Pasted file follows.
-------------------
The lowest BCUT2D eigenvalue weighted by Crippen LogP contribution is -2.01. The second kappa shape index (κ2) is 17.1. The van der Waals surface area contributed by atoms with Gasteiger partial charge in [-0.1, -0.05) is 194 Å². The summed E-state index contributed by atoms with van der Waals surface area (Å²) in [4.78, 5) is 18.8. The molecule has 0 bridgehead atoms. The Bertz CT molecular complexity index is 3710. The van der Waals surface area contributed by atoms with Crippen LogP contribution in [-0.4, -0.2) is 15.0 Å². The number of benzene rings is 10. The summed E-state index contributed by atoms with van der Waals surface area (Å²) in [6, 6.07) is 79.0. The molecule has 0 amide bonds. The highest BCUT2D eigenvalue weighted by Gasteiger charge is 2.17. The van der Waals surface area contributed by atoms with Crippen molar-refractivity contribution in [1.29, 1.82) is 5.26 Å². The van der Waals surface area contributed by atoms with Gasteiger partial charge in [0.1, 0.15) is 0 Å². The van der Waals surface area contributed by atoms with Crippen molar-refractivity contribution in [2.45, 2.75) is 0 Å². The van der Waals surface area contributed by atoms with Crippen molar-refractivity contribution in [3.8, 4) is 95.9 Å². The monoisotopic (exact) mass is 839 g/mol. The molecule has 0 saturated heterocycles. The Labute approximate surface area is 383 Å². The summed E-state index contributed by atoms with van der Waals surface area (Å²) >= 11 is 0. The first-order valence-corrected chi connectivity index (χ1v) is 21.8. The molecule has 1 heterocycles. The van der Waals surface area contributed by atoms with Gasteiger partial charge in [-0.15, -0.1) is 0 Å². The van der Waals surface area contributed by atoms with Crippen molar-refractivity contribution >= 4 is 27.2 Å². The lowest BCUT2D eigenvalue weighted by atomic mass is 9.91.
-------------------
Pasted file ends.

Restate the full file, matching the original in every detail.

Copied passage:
The lowest BCUT2D eigenvalue weighted by Crippen LogP contribution is -2.01. The second kappa shape index (κ2) is 17.1. The van der Waals surface area contributed by atoms with Gasteiger partial charge in [-0.1, -0.05) is 194 Å². The summed E-state index contributed by atoms with van der Waals surface area (Å²) in [4.78, 5) is 18.8. The molecule has 0 bridgehead atoms. The Bertz CT molecular complexity index is 3710. The van der Waals surface area contributed by atoms with Crippen LogP contribution in [-0.4, -0.2) is 15.0 Å². The number of benzene rings is 10. The summed E-state index contributed by atoms with van der Waals surface area (Å²) in [6, 6.07) is 79.0. The molecule has 0 amide bonds. The highest BCUT2D eigenvalue weighted by Gasteiger charge is 2.17. The van der Waals surface area contributed by atoms with Crippen molar-refractivity contribution in [1.29, 1.82) is 5.26 Å². The van der Waals surface area contributed by atoms with Gasteiger partial charge in [0.1, 0.15) is 0 Å². The van der Waals surface area contributed by atoms with Crippen molar-refractivity contribution in [2.45, 2.75) is 0 Å². The van der Waals surface area contributed by atoms with Crippen molar-refractivity contribution in [3.8, 4) is 95.9 Å². The monoisotopic (exact) mass is 839 g/mol. The molecule has 0 saturated heterocycles. The Labute approximate surface area is 383 Å². The summed E-state index contributed by atoms with van der Waals surface area (Å²) >= 11 is 0. The first-order valence-corrected chi connectivity index (χ1v) is 21.8. The molecule has 1 heterocycles. The van der Waals surface area contributed by atoms with Gasteiger partial charge in [-0.15, -0.1) is 0 Å². The van der Waals surface area contributed by atoms with Crippen molar-refractivity contribution >= 4 is 27.2 Å². The lowest BCUT2D eigenvalue weighted by atomic mass is 9.91.